Vanderbilt announced Wednesday that beginning in 2013 some of its faculty members will begin offering free online courses through the digital learning consortium Coursera.
The classes will not be eligible for credit at Vanderbilt, but Vanderbilt professors may use Coursera course materials in their classes. The focus, instead, is on using these online courses as a means for Vanderbilt to further transmit knowledge beyond the campus.
“Our students work hand-in-hand with our faculty in discovering and in promoting new knowledge. So we create new knowledge; we should be disseminating this knowledge,” said Chancellor Nick Zeppos in a video that accompanied the announcement.
Sixteen other universities along with Vanderbilt joined the Coursera network this week, bringing the total number of universities participating in the program up to 33. This includes such top American and international universities as Brown, Columbia and the University of London.
The first round of Vanderbilt Coursera course offerings will begin in January 2013 and will include five courses covering a variety of topics. All Coursera courses are free and open to anyone with an internet connection.
From a Vanderbilt press release:
Partnering with Coursera will allow Vanderbilt to move forward with our digital learning strategy while leveraging the university’s existing strengths—our unique on-campus experience; our culture that blends extraordinary teaching with world-class research; and our breadth of disciplines and collaboration—to broaden our path and chart powerful new ways to engage Vanderbilt students and learners worldwide,” Chancellor Nicholas S. Zeppos said.
Coursera, Inc., is an online platform for open-access, non-credit classes, available at no cost to participants. Such courses are commonly known as MOOCs, or massively open online courses. An independent company dedicated to working with high-quality university partners, Coursera was developed at Stanford University in fall of 2011 by computer science professors Daphne Koller and Andrew Ng. Coursera first began offering courses from partner universities in April 2012 and has since enrolled more than 1.3 million students worldwide.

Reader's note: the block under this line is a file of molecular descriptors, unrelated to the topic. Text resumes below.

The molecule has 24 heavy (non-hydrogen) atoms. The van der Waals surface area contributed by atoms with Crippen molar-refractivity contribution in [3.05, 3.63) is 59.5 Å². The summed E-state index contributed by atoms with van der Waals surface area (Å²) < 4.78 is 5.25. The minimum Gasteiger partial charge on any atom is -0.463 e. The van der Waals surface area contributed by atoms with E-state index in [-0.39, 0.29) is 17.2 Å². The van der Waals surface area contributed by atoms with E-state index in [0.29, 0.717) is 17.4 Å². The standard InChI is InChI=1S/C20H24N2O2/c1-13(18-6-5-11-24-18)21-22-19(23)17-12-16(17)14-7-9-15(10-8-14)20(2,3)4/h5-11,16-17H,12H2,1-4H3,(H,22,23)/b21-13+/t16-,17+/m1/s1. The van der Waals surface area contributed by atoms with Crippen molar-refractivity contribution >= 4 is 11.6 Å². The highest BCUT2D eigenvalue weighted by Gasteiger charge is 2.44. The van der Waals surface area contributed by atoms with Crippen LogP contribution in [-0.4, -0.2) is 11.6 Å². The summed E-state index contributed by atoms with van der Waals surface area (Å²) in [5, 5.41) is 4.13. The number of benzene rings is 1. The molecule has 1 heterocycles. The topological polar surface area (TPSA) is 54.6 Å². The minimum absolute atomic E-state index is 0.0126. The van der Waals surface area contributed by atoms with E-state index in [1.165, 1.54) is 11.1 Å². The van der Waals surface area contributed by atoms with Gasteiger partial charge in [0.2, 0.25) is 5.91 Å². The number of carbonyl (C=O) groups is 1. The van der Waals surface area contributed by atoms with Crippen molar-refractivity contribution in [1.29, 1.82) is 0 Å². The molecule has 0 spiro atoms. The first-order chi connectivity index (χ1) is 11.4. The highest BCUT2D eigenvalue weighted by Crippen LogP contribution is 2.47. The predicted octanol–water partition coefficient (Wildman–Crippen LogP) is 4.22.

“We set out to make education accessible to everyone around the world, and seeing our vision come to life has been an incredible experience,” said Daphne Koller, co-founder of Coursera. “With the addition of the exceptional, forward thinking institutions coming on board today, we’re proud to offer an even more diverse experience to our students.”
Koller will deliver the John R. and Donna S. Hall Lecture, “The Online Revolution: Education for Everyone,” at Vanderbilt Oct. 2.
The first round of Vanderbilt courses will include:
- Online Games: Literature, New Media, and Narrative, taught by Jay Clayton, William R. Kenan, Jr. Professor of English and director of The Curb Center at Vanderbilt;
- Research Data Management: Best Practice and Applied Methods (tentative title), taught by Paul Harris, associate professor of biomedical informatics and director of the Office of Research Information;
- Innovation Strategy: Managing Innovation and Creativity in Individuals, Groups, and Organizations, taught by David Owens, professor of the practice of management and innovation and director of Executive Development Institute, Owen Graduate School of Management;
- Nutrition, Health, and Lifestyle: Issues and Insights, taught by Jamie Pope, instructor of nutrition, School of Nursing; and
- Pattern-Oriented Software Architectures for Concurrent and Networked Software, taught by Douglas C. Schmidt, professor of computer science and associate chair of the Computer Science and Engineering Program.
“At Vanderbilt, we have the luxury of teaching extraordinary students in small classes and of working in close collaboration with undergraduates, graduate students and other faculty. We will never give up that advantage — it’s what makes Vanderbilt distinctive — but that doesn’t mean we shouldn’t look for innovative ways to use new media to enrich on-campus community,” Clayton said. “Coursera gives us something more: the opportunity to reach out to a global audience and stimulate fresh thinking, share cutting-edge ideas and provide new knowledge to people who will never have the chance to come study at Vanderbilt in person.”
One of the goals of faculty participating in Coursera is to bring what they learn from teaching using a digital platform to students worldwide back into their classrooms at Vanderbilt.
“I think the quality and diversity of my class material will benefit from my participation with Coursera, as I alter it in response to questions from Coursera students, who have a broad range of backgrounds and perspectives,” Schmidt said. “The ability to draw upon a digital archive of my lectures will also help me tailor class materials to the particular interests and needs of my Vanderbilt students.”
Vanderbilt’s Coursera pilot program represents part of the university’s ongoing effort to ensure the experience it offers its students, alumni, faculty, staff, prospective students and community takes advantage of significant new learning opportunities.